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European Small Claims Procedure

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About the European Small Claims Procedure

If you cannot resolve your issue with a business directly or through mediation, you can make a claim using the European Small Claims Procedure.

This is a simplified court procedure that can be used for cross-border disputes with a trader based in another country in the EU. The claim cannot be more than €5,000.

How to use the European Small Claims Procedure

The European Small Claims Procedure allows you to present a conflict with a business to a judge without the need for legal representation. It is faster and simpler than the standard procedure.

The European Small Claims Procedure provides an efficient form of litigation that is generally less complicated and costly than regular proceedings. It benefits you if you want a judge to settle your conflict with a business in a timely and binding manner. Another advantage is that you are not required to be represented by a lawyer or any other legal professional, and the competent court will not request a legal assessment from you.

You can use the European Small Claims Procedure to settle cross-border cases relating to civil and commercial matters. However, you should keep in mind only conflicts whose value does not exceed €5,000 can be settled using this procedure. The exact value of your claim is determined when the court receives your claim form.

You will have to pay court fees. The amount varies by member state, as each has its own regulations. After the court fees are paid, the court will start working on your case. Please be aware that the unsuccessful party will have to bear the costs of the proceedings. If you win the case, you will be reimbursed for the court fees you paid as long as the seller is solvent.

You will need to fill out a standard Claim Form A. The form is available in all official languages of the European Union except Irish. You will have to submit all documents in (one of) the language(s) of the competent court.  If there is evidence supporting your claim, or you are in possession of any supporting documents, you should lodge them with the court along with the standard claim form.

The procedure takes place entirely in writing, unless the court believes a hearing is needed. You do not need the assistance of a lawyer.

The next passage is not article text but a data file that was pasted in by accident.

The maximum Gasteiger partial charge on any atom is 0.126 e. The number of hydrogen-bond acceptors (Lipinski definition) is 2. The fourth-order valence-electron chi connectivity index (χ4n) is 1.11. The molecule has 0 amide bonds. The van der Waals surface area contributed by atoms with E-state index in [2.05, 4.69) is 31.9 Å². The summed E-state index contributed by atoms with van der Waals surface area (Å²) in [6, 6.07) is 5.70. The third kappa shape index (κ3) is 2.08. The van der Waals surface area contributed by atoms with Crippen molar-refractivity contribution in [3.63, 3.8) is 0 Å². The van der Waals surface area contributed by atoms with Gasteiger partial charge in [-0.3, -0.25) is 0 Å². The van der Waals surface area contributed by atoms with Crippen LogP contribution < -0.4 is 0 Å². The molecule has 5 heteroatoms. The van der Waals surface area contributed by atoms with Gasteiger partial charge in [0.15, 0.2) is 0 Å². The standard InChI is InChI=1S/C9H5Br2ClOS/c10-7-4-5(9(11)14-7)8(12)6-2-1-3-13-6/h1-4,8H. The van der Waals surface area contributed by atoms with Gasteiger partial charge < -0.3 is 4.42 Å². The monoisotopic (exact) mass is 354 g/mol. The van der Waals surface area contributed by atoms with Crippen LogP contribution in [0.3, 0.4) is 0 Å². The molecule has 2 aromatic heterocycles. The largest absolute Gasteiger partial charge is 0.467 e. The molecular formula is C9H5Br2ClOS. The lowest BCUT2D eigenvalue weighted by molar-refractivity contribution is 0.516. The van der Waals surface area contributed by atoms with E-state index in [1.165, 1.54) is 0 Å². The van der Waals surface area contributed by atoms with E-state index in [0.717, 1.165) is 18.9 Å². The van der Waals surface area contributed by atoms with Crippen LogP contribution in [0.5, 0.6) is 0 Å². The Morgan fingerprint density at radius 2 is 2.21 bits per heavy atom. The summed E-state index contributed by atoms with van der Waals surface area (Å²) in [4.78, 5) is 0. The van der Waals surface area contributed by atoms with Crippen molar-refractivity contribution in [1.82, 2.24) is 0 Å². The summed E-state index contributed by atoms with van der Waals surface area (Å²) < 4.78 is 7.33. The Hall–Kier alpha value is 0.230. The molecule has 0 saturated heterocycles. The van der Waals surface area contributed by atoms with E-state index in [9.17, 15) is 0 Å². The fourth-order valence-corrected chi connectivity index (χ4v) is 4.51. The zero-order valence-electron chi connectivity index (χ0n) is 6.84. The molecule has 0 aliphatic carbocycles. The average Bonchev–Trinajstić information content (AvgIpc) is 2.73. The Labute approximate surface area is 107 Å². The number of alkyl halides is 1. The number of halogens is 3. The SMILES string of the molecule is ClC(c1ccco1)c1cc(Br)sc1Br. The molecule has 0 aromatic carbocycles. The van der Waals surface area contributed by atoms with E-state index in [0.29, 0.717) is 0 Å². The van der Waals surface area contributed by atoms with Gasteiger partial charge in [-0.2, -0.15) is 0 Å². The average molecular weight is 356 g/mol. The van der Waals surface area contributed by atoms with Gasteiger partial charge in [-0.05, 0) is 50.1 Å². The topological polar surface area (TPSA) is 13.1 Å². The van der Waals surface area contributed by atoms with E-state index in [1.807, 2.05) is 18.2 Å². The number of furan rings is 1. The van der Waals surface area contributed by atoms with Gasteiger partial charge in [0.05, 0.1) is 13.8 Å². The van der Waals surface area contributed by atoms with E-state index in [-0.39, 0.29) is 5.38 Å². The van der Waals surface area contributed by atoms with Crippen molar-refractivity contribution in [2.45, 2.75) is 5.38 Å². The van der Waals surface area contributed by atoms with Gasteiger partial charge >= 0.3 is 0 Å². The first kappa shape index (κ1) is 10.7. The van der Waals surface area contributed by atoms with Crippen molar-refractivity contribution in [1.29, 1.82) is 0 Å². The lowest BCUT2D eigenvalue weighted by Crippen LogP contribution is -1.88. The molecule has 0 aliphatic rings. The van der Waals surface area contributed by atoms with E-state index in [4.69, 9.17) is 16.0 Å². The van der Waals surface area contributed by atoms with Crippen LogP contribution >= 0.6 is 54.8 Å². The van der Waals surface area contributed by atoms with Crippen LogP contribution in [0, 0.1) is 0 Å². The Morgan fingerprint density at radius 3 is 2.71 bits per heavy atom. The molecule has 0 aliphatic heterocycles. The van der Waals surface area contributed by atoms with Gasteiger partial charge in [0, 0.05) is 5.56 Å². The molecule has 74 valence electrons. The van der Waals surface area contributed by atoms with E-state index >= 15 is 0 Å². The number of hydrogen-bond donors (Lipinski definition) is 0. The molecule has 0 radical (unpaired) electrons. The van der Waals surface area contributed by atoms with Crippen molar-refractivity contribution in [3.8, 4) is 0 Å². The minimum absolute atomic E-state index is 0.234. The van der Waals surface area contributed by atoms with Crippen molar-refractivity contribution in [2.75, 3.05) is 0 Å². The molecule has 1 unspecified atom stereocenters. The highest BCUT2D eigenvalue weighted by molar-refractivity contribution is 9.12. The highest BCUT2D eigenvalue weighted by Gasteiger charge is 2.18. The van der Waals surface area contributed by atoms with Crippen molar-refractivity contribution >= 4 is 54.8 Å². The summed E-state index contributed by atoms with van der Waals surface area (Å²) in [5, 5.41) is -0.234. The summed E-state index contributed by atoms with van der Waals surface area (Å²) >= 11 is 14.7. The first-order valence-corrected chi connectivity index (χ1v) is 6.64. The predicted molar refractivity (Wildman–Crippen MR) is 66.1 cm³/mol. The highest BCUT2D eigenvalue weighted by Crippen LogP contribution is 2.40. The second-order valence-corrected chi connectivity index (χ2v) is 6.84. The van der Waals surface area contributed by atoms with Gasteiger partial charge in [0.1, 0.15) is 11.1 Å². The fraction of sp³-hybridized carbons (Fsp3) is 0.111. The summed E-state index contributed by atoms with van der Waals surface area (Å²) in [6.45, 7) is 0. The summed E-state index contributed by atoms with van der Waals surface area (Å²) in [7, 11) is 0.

Once the court receives your claim form, they will fill out Part 1 of Standard Reply Form C. This will be sent to the defendant (the business) along with a copy of your claim form. They will do so within 14 days of receiving your form.

The business must reply within 30 days of receiving the court’s message. They do so by filling out Part 2 of Standard Answer Form C and sending this to the court. You will receive a copy of this form within 14 days of the court receiving this document.

Within 30 days of receiving the answer from the business, the court will usually rule on your claim. The judge may ask for additional information from you or the business. A representative from the business and you may also be called in for an oral hearing. The hearing can take place through phone or video.

The court submits its ruling to the business and to you. Both the business and you may request a certificate of the ruling from the court. This is Form D. The ruling can then be executed in any other EU nation without any further measures.

All member states (except Denmark) recognise a judgement given under the European Small Claims Procedure and will therefore enable you to enforce it. A judgement is enforceable even if the member state’s national law provides an appeal. If you need to have the judgement enforced in another member state, its national legal provisions will apply to the enforcement procedure.

If a court in another EU country is tasked with the enforcement of the judgement, it cannot refuse to do so based on the judgement’s substance. But it may only double-check if there are any formal hindrances to enforcing it — e.g. the existence of a previous dissenting judgement involving the same cause and the same parties. The party against whom enforcement is sought can however request the court in his own member state to limit enforcement if the judgement can still be challenged/appealed.